The National Emergency Management Agency (NEMA) announced on Monday that at least 48 people have been killed and 91 others wounded by a bomb explosion at a mosque in the northern Nigerian city of Maiduguri.
The explosion came a day after the army clashed with Boko Haram fighters west of Maiduguri and around Lake Chad.
There was no claim of responsibility for the blast but the incident appears to one of the typical Boko Haram attacks.
Meanwhile, the Nigerian Army repelled an attack on Sunday by suspected Boko Haram fighters on the village of Aldawari near to Maiduguri city in Borno.
Gun shots and explosions were heard in the evening outside Maiduguri during the clashes between the Nigerian Army and Boko Haram.
At least seven people died in the fighting according to resident and military sources.
Musa Abdukadir, a resident, claimed that after the mosque attack he counted 50 dead bodies at the state hospital in Maiduguri. Medics had told him more bodies had been moved to two other hospitals. The number included victims from Sunday's casualties.
"We all fled yesterday as our houses were on fire. This morning we came back, and while we were counting the people who had burned in the houses, another bomb exploded," stated Ibrahim Goni, a resident who said he had been at the scene of the incident.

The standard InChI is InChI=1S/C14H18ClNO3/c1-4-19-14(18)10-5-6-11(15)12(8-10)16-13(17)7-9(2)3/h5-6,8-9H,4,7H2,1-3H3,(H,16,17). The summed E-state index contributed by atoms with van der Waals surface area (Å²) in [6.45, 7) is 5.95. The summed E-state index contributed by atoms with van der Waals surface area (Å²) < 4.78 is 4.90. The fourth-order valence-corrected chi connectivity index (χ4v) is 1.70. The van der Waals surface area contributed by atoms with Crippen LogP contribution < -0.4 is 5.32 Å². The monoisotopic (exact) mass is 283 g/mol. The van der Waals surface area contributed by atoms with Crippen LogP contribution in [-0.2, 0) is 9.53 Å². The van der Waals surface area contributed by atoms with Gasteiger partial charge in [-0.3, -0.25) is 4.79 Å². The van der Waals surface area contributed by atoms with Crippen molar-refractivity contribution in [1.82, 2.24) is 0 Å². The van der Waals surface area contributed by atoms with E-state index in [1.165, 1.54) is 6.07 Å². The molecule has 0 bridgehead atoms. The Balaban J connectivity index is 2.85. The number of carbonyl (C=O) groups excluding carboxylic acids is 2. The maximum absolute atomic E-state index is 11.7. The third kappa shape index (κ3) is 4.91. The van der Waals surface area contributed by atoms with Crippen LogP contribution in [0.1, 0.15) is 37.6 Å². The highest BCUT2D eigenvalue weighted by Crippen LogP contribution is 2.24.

Boko Haram has reverted to a strategy of attacking soft targets such as markets, bus stations and places of worship, and also using hit-and-run tactics during its attacks on villages, generally in the Borno state.
Niger, Chad and Cameroon are also suffering from the spillover of Boko Haram’s insurgency, which is based in the northern Nigerian states of Borno, Yobe and Adamawa.
In the past six years, some 17,000 people have been killed, mostly in Nigeria by the militant group, while its insurgency has caused around 2.1 million people to flee the area.